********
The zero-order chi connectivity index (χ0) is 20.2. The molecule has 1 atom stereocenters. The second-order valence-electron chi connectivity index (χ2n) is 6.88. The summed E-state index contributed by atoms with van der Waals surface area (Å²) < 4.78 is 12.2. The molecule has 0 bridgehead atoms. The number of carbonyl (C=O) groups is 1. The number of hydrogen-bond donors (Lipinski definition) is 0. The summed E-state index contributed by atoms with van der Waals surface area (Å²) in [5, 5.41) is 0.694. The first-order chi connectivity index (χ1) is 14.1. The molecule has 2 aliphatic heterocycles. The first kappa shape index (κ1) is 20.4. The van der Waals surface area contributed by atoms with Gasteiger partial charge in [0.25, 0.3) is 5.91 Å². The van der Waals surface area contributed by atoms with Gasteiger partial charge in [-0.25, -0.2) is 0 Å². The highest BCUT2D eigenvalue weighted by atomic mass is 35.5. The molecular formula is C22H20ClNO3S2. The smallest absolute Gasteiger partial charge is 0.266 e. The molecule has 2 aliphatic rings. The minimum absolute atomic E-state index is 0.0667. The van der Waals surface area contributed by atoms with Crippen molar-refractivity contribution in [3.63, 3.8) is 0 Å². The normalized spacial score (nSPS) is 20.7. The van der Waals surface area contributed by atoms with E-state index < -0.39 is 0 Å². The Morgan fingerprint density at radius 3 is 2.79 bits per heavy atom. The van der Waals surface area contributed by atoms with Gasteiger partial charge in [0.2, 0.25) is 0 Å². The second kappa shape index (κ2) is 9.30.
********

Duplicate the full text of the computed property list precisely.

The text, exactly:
The zero-order chi connectivity index (χ0) is 20.2. The molecule has 1 atom stereocenters. The second-order valence-electron chi connectivity index (χ2n) is 6.88. The summed E-state index contributed by atoms with van der Waals surface area (Å²) < 4.78 is 12.2. The molecule has 0 bridgehead atoms. The number of carbonyl (C=O) groups is 1. The number of hydrogen-bond donors (Lipinski definition) is 0. The summed E-state index contributed by atoms with van der Waals surface area (Å²) in [5, 5.41) is 0.694. The first-order chi connectivity index (χ1) is 14.1. The molecule has 2 aliphatic heterocycles. The first kappa shape index (κ1) is 20.4. The van der Waals surface area contributed by atoms with Gasteiger partial charge in [0.25, 0.3) is 5.91 Å². The van der Waals surface area contributed by atoms with Gasteiger partial charge in [-0.25, -0.2) is 0 Å². The highest BCUT2D eigenvalue weighted by atomic mass is 35.5. The molecular formula is C22H20ClNO3S2. The smallest absolute Gasteiger partial charge is 0.266 e. The molecule has 2 aliphatic rings. The minimum absolute atomic E-state index is 0.0667. The van der Waals surface area contributed by atoms with Crippen molar-refractivity contribution in [3.63, 3.8) is 0 Å². The normalized spacial score (nSPS) is 20.7. The van der Waals surface area contributed by atoms with E-state index < -0.39 is 0 Å². The Morgan fingerprint density at radius 3 is 2.79 bits per heavy atom. The van der Waals surface area contributed by atoms with Gasteiger partial charge in [0.2, 0.25) is 0 Å². The second kappa shape index (κ2) is 9.30.